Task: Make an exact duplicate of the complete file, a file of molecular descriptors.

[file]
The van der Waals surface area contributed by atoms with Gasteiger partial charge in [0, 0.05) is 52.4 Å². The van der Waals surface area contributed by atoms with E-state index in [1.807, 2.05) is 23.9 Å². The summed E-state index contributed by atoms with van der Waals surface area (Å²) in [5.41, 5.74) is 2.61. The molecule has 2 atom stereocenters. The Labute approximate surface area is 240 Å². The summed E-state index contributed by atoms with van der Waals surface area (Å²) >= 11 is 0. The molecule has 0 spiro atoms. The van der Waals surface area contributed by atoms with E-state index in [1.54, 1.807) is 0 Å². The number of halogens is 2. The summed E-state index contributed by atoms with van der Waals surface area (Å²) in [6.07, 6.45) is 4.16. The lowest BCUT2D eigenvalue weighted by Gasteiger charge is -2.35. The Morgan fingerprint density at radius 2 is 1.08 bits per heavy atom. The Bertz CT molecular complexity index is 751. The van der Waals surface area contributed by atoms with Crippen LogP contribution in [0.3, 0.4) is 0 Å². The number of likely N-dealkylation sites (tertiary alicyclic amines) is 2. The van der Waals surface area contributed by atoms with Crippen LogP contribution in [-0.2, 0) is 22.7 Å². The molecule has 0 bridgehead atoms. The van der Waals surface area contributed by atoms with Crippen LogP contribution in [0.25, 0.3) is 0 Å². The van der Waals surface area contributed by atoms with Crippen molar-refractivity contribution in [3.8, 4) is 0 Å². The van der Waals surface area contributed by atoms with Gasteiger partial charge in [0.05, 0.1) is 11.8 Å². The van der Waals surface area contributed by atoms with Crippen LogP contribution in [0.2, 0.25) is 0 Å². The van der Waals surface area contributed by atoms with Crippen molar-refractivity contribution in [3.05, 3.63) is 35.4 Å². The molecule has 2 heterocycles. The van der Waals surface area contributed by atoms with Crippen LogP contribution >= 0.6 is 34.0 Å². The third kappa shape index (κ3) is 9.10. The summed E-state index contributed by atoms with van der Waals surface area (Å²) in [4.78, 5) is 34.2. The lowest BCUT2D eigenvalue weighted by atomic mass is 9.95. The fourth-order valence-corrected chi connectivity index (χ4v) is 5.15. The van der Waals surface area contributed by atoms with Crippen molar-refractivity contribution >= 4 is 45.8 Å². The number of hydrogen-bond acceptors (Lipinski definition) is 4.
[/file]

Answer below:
The van der Waals surface area contributed by atoms with Gasteiger partial charge in [0, 0.05) is 52.4 Å². The van der Waals surface area contributed by atoms with E-state index in [1.807, 2.05) is 23.9 Å². The summed E-state index contributed by atoms with van der Waals surface area (Å²) in [5.41, 5.74) is 2.61. The molecule has 2 atom stereocenters. The Labute approximate surface area is 240 Å². The summed E-state index contributed by atoms with van der Waals surface area (Å²) >= 11 is 0. The molecule has 0 spiro atoms. The van der Waals surface area contributed by atoms with E-state index in [1.54, 1.807) is 0 Å². The number of halogens is 2. The summed E-state index contributed by atoms with van der Waals surface area (Å²) in [6.07, 6.45) is 4.16. The lowest BCUT2D eigenvalue weighted by Gasteiger charge is -2.35. The Morgan fingerprint density at radius 2 is 1.08 bits per heavy atom. The Bertz CT molecular complexity index is 751. The van der Waals surface area contributed by atoms with Crippen LogP contribution in [0.3, 0.4) is 0 Å². The number of likely N-dealkylation sites (tertiary alicyclic amines) is 2. The van der Waals surface area contributed by atoms with Crippen LogP contribution in [-0.2, 0) is 22.7 Å². The molecule has 0 bridgehead atoms. The van der Waals surface area contributed by atoms with Crippen LogP contribution in [0.25, 0.3) is 0 Å². The van der Waals surface area contributed by atoms with Crippen molar-refractivity contribution in [3.8, 4) is 0 Å². The van der Waals surface area contributed by atoms with Gasteiger partial charge in [0.05, 0.1) is 11.8 Å². The van der Waals surface area contributed by atoms with Crippen LogP contribution in [0.2, 0.25) is 0 Å². The van der Waals surface area contributed by atoms with Crippen molar-refractivity contribution in [3.05, 3.63) is 35.4 Å². The molecule has 2 heterocycles. The van der Waals surface area contributed by atoms with Crippen LogP contribution >= 0.6 is 34.0 Å². The third kappa shape index (κ3) is 9.10. The summed E-state index contributed by atoms with van der Waals surface area (Å²) in [4.78, 5) is 34.2. The lowest BCUT2D eigenvalue weighted by atomic mass is 9.95. The fourth-order valence-corrected chi connectivity index (χ4v) is 5.15. The van der Waals surface area contributed by atoms with Crippen molar-refractivity contribution >= 4 is 45.8 Å². The number of hydrogen-bond acceptors (Lipinski definition) is 4.